Manchester, NH - Just below the surface of those passionate souls who came out Tuesday to support their favorites in the St. Anselm College presidential debate was a hint disorganization and lack of focus. It says much about Republican voters around the country, and especially in more independent-minded New Hampshire.
The pre-debate rally had its share of true believers, but numbers were sparse compared to previous elections, and to crowds Democrats have drawn of late.
Ron Paul's supporters were greatest in number, vocal strength, and creativity. They chanted frequently, lines like "Is there a doctor in the House?" (Paul is known as "Dr. No" for his consistent votes against almost any expansion of government) and many others advocating an Iraq pullout, abolishing the Federal Reserve, and saying no to a national ID card. Paul's crowd was almost exclusively male, and had the passion that ideological candidates often engender.
Mitt Romney had a relatively strong contingent that was vocal early on, but seemed to tire of it. That the state he was recently governor of is less than an hour away surely helps.
John McCain's group was sizeable and almost as vocal as Paul's, while Rudy Giuliani seemed to have a few more people, but many straggled in at the end and seemed quiet and disorganized.
The only other candidate with a presence to speak of was Tom Tancredo, whose supporters made up for their lack of size with pure amplification. They blew referee's whistles and sported cow bells around their necks. Several assured me the latter had no symbolic significance, they just made a lot of noise.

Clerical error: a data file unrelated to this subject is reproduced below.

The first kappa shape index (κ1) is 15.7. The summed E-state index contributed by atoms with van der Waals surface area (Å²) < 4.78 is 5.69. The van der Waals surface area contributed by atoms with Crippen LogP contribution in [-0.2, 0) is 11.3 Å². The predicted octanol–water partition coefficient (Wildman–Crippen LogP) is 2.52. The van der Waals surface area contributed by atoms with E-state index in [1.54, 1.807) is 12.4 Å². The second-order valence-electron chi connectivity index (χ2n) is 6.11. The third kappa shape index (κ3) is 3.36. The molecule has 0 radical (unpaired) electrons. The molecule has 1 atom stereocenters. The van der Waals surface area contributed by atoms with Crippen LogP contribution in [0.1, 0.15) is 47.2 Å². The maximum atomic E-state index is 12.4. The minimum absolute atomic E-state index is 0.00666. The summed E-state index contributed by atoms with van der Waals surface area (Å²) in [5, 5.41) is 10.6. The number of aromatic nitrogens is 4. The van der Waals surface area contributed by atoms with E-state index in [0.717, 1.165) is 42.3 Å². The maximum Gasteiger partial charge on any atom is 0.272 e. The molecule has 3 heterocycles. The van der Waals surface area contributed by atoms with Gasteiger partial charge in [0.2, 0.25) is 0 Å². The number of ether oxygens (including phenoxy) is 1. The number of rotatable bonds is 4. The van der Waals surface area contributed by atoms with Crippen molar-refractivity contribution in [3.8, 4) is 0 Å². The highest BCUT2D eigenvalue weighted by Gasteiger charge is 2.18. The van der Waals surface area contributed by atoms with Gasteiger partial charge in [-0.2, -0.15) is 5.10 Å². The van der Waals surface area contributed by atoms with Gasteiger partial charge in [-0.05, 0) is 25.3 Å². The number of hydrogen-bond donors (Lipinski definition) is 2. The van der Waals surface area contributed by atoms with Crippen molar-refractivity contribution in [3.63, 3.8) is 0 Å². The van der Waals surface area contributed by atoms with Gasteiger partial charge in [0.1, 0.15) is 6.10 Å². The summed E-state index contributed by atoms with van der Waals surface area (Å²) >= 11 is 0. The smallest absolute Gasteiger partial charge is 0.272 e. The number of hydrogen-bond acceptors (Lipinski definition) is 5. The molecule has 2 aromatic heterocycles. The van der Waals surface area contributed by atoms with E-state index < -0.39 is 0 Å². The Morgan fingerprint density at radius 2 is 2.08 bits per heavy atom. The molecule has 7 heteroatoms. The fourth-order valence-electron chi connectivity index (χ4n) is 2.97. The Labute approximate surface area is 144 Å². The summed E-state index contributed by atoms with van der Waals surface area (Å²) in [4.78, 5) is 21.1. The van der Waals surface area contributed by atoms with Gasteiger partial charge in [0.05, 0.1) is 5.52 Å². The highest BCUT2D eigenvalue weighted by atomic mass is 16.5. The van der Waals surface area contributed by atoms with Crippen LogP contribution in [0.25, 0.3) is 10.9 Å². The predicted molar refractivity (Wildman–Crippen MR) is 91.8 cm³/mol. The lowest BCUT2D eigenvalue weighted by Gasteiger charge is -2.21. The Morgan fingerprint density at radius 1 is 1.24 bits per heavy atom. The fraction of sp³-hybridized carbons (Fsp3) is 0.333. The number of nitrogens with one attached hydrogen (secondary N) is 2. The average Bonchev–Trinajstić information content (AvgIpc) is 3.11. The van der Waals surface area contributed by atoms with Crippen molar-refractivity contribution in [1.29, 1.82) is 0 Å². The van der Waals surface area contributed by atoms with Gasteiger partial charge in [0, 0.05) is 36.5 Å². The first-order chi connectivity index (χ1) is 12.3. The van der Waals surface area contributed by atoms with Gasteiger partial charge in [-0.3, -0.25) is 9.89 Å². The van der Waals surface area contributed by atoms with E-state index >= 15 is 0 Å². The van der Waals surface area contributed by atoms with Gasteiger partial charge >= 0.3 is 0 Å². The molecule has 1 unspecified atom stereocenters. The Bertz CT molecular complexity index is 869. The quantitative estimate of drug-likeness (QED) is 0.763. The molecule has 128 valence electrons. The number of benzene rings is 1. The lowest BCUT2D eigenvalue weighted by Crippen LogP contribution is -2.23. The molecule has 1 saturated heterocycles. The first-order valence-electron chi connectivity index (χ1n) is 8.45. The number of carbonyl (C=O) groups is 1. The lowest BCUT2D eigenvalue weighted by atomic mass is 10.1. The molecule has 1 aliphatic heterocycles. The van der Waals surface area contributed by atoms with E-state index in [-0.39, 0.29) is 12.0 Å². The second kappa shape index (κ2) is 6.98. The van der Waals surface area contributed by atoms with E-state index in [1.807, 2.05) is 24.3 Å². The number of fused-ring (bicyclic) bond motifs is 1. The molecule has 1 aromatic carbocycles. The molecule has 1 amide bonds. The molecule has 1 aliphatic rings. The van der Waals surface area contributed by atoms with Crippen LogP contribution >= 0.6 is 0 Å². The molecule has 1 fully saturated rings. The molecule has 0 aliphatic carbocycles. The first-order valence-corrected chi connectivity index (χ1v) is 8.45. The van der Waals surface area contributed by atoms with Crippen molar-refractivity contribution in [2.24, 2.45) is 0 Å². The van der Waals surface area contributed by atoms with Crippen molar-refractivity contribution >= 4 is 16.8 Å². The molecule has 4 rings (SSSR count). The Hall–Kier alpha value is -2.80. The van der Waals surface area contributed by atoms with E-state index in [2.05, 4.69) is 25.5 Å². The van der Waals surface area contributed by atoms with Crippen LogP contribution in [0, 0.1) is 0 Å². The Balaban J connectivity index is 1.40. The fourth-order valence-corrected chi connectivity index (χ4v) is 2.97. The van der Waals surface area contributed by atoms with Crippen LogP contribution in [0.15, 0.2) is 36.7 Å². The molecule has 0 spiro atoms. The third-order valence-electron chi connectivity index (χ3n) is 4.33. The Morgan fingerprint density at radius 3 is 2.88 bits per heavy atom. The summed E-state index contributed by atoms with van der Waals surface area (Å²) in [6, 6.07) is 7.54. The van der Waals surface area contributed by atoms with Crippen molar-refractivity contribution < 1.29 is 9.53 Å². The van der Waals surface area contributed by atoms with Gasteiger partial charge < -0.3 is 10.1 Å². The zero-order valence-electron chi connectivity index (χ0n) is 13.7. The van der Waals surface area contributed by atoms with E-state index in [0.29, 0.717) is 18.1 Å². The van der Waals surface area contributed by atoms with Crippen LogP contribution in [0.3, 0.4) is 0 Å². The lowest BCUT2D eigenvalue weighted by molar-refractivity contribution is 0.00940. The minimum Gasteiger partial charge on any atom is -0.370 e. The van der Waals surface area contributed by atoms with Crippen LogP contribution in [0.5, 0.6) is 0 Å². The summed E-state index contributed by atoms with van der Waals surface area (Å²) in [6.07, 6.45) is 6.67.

Two of Tancredo's supporters got in the face of a man from PrioritiesNH, a New Hampshire group dedicated to paring the Pentagon's budget "on obsolete Cold War and nuclear weapons and invest significant funds into programs like education, healthcare, and energy independence." Insisting that the War on Terror is "black and white, good versus evil," they blasted the man for his naivete, while the man responded with a cool statement of the organization's rationale and ideas. I don't think they ended up agreeing.
Reporters would walk by to take photos or video, or to interview someone in front of the line, at which point the group in line of sight to a camera would start chanting on cue.
Overall, it seemed to support the idea that this is a party in transition. The old alliances that make up the Republican party are fraying if not broken. Many supporters seemed genuine, but unsure of what ideas joined them together.
You could see it on stage at the debate: one after another candidates ripped George W. Bush for his incompetence. When a president is on the ropes with an approval rating in the high 20s one expects that, but there is something more to it. People are questioning why they are Republicans. Why has their party abandoned its principles? Were some of those principles wrong, or perhaps once right but no longer so? What does the fact that even a majority of Republicans favors increased environmental protection mean for conservatism?
The people I met really do support their candidate, but overall there's a tentativeness about the future I haven't seen in my lifetime. The party is in the middle of soul searching and re-examining itself. I see that as a hopeful sign. Blaming someone else is always the easiest way out, and though there is plenty of that going on too, the amount of genuine internal debate is reason for optimism.